Whose Research Is It? Political Scientists Discuss Whether, How, and Why We Should Involve the Communities We Study
by Kristin Michelitch, Vanderbilt University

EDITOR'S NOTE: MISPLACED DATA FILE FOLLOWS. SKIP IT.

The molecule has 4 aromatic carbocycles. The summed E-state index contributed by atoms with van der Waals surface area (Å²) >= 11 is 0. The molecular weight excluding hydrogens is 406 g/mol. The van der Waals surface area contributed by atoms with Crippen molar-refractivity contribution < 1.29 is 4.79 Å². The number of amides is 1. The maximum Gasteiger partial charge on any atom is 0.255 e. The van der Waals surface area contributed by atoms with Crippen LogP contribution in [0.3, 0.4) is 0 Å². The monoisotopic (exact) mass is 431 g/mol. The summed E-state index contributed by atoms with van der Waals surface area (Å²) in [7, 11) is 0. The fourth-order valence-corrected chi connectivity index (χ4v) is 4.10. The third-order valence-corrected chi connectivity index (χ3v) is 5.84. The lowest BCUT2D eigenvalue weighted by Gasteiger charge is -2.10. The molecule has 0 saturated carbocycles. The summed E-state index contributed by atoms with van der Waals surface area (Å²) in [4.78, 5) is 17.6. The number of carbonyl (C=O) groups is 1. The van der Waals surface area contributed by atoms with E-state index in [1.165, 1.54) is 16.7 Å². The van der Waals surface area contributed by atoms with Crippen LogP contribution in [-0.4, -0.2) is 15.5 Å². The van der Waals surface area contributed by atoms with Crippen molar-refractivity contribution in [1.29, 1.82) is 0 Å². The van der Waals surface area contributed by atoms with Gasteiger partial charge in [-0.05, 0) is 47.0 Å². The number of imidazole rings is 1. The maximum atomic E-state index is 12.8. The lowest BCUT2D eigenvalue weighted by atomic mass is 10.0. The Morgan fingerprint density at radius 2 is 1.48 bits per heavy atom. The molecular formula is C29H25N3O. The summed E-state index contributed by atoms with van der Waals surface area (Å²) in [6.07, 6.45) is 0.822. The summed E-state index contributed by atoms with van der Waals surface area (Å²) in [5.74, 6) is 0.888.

As scholars conducting research in the Global South, we “collect” the insights, opinions, and behaviors of those we study for scholarly publication and teaching outputs. Our audiences, however, are often limited to other scholars or students at universities in the Global North rather than the communities we study. In organizing the symposium “Whose Research Is It? Notable Ways Political Scientists Impact the Communities We Study,” I prompt fellow comparative politics scholars with a quote from Linda Tuhiwai Smith’s 2012 book (p10): “Whose research is it? Who owns it? Whose interests does it serve? Who will benefit from it? Who has designed its questions and framed its scope? Who will carry it out? Who will write it up? How will its results be disseminated?” Authors, whose research is rooted in diverse world regions and methodological approaches, react by discussing the extent to which we should involve or impact the communities we study, as well as the (lack of) professional incentives to do so. The contributors discuss ways in which involvement of local communities can alternatively enrich or hinder the quality of research, but they also argue for local community involvement (or not) based on professional ethical standards.